Katrin van Dam:

So after the surgery and starting to encounter other women who had gone flat or who were contemplating that choice in various communities online, I started learning more about some of the complications that women had faced. Many of these women had reconstruction that are now contemplating ex planting. And so I read a lot about some complications that came up and also just the pressure that women were under by certain doctors to have reconstruction. I wouldn’t say that my doctor pressured me, but she certainly encouraged me strongly.

Katrin van Dam:

And I would read these stories about honestly, usually male plastic surgeons telling their patients that they would regret it if they did not have reconstruction. And that really touched a nerve for me. And I thought there needs to be a resource. There’s all these women coming behind me who are trying to make those same decisions that I had to make not that long ago and they’re going to be looking for that same resource. They need to be affirmed in this decision and to know their own minds. And I figured if the resource didn’t exist, then I ought to try to create it.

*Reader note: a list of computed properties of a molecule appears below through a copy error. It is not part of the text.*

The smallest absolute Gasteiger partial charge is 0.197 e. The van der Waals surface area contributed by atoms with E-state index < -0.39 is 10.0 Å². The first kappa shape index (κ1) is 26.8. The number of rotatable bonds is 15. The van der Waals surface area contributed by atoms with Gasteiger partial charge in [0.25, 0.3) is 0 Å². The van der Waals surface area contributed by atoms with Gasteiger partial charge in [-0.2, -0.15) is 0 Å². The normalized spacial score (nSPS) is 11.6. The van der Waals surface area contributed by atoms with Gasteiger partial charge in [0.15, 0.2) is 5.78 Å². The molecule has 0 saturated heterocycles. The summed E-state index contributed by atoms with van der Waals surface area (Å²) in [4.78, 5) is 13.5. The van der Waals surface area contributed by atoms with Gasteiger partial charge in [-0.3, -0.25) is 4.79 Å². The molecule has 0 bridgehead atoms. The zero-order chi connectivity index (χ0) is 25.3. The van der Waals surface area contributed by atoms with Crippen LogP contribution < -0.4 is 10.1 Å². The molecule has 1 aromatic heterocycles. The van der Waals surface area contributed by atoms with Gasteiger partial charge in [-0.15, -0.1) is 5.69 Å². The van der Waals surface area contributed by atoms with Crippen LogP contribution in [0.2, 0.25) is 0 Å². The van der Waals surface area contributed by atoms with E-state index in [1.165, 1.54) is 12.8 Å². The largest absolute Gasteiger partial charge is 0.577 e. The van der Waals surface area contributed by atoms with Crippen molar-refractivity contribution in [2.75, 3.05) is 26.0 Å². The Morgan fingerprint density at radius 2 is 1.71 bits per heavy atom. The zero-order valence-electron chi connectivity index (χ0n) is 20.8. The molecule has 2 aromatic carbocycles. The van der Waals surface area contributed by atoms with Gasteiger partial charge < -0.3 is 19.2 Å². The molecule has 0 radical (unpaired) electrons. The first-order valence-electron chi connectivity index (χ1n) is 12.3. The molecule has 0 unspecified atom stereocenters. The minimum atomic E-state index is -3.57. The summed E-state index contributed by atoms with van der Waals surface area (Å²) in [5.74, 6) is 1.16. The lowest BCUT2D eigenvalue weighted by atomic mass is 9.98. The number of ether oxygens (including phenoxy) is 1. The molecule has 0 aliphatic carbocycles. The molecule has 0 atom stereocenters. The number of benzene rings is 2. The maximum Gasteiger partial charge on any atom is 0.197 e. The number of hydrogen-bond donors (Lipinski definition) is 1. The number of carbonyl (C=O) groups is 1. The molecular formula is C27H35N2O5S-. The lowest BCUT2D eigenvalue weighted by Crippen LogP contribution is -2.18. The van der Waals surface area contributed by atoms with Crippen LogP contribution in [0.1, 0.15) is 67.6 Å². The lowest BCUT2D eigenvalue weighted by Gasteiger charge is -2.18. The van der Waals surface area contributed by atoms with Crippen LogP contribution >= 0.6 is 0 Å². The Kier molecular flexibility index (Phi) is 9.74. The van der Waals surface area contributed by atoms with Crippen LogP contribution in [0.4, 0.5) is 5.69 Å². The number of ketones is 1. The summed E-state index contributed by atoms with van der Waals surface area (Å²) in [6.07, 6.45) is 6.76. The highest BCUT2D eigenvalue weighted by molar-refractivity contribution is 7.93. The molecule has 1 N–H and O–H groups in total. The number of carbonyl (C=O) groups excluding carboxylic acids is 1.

Alison Werner:

Well, Kat in the opener of your book, you make a disclaimer about the difference between going flat after mastectomy and undergoing gender affirming top surgery. And you said, “To compare the two is to deny the grief of one and the relief of the other.” Can you elaborate on this? I found it a really interesting statement.

Katrin van Dam: